Ever since Saunders Machine Works started in 2014 we’ve been using Tormach CNC mills in the shop for prototyping, job shop work, our CNC training classes, and production – so it should come as no surprise that recently we’ve been making chips on their new 24R router!
We spent a few months with a DATRON Neo in our shop for ProvenCut, and while we didn’t need a router at the time we found it filled a gap we didn’t even know needed filled. With its time on loan from DATRON up, the question we’re asking is can the 24R fill that gap too? Tormach’s entry into the prosumer router category has us pretty impressed, so let’s jump right in.
The first stand-out feature of the 24R is the cast iron machine frame – while it may not be as rigid as your standard C-frame CNC mill, the 24R’s frame helps makes it a very rigid and stout gantry style router. Because of this, we’re interested to see how it holds up against materials such as steel (which many routers struggle to machine well). Be sure to keep an eye on ProvenCut to find out, as we’ll be publishing recipes as we put this machine through its paces.
The router also benefits from its use of HIWIN linear rails and ballscrews for linear motion – however the machine has a maximum feedrate of only 200IPM. While other routers are typically a bit faster, we think the rigidity of this particular machine is a fair trade-off. We’re also hoping to see a faster, servo “X” version of this machine.
Based on our Datron success, we outfitted the 24R with the vacuum table, which covers the entire ~ 2’ x 4’ work area. The frame also has a number of M8 tapped holes for mounting subplates and other spoilboards to the bed if not using the vacuum system. We’re still getting the hang of using the vacuum table, but so far have found that it works best when the work is directly on top of the bed (and not being vacuumed through a fixture). Stay tuned for some vacuum workholding tips and tricks in our upcoming NYC CNC video on the 24R.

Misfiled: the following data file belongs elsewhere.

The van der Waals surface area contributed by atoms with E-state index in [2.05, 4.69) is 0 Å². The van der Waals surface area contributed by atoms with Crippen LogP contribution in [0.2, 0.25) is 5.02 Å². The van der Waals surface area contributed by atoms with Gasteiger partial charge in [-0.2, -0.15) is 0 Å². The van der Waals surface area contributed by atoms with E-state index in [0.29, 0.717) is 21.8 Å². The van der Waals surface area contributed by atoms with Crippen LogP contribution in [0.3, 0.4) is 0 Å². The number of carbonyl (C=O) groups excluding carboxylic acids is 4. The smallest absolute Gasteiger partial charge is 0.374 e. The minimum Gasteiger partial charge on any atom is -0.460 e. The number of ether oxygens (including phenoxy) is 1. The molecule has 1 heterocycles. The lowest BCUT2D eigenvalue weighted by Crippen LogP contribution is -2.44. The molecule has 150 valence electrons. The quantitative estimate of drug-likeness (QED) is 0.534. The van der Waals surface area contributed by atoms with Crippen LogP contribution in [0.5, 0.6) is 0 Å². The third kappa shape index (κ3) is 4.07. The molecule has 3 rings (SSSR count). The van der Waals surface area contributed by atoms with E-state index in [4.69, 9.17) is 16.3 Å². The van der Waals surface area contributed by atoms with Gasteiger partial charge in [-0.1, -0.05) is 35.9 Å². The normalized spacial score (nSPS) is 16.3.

The 24R comes standard with a 1.5kW (~2HP) watercooled spindle capable of 10-24,000 RPM. The chiller comes included, and this spindle means that the machine can be powered by a standard 120V outlet making it all the more accessible to hobbyists that may not have a 220V outlet in their house or garage. Disclaimer: the vacuum system does require 220V. Since the router runs on Tormach’s own PathPilot control, probing and using a tool setter are intuitive and make using the 24R that much easier.
Overall the 24R seems to be a solid machine, but it does have just a few quirks. The first, and most glaring point on the list is the lack of an ATC or quick-change tooling system. Adding a tool touch probe to the machine (one shipped with our machine) remedies this issue to an extent, but manually changing the tool (and often ER20 collet as well) each time can be tedious. Fear not: companies such as Mechatron create ATC solutions specifically for this style spindle, and rumor has it Tormach is working on their own ATC for the 24R. Our router appears to have an extra air line run just for this purpose and has mounting locations at the Y+ side of the router bed that could be for a toolholder rack.
Another minor quirk of the 24R is the 1.5kW spindle – we mentioned earlier that this makes the machine more accessible to hobbyists and garage-shop machinists by allowing the machine to be powered by 120V outlets, but the vacuum pump requires 220V and, frankly, the machine frame and linear rails will be able to handle a more powerful spindle. We would love to see a more powerful spindle option in the future!
One final thing to keep in mind is the lack of enclosure on the 24R. If you’re looking for a quiet or clean machine, this isn’t it. Granted this is true of almost any router, so we aren’t picking on the 24R in particular – just be prepared to sweep up some chips when you’re done. We learned this when we were so pleased with how well the machine was cutting aluminum that we failed to realize what a mess it was making on the shop floor.
From the time we’ve spent with it, Tormach’s 24R is a capable router with a large work envelope, rigid frame, and intuitive control. The vacuum workholding system is a plus for those working with large sheets of materials (we’re still testing best practices for holding smaller parts), and the linear rails are a welcome change.
Where the 24R shines is in the cut – but the lack of some quick-change tooling system hinders the workflow between cuts. The addition of a quick-change system or even ATC would make the 24R stand out in its class, and is an addition we’re looking forward to. Especially with the larger work envelope, we think Tormach’s new router will pick up where the DATRON left off just fine.
Written By: John Saunders of NYC CNC and Saunders Machine Works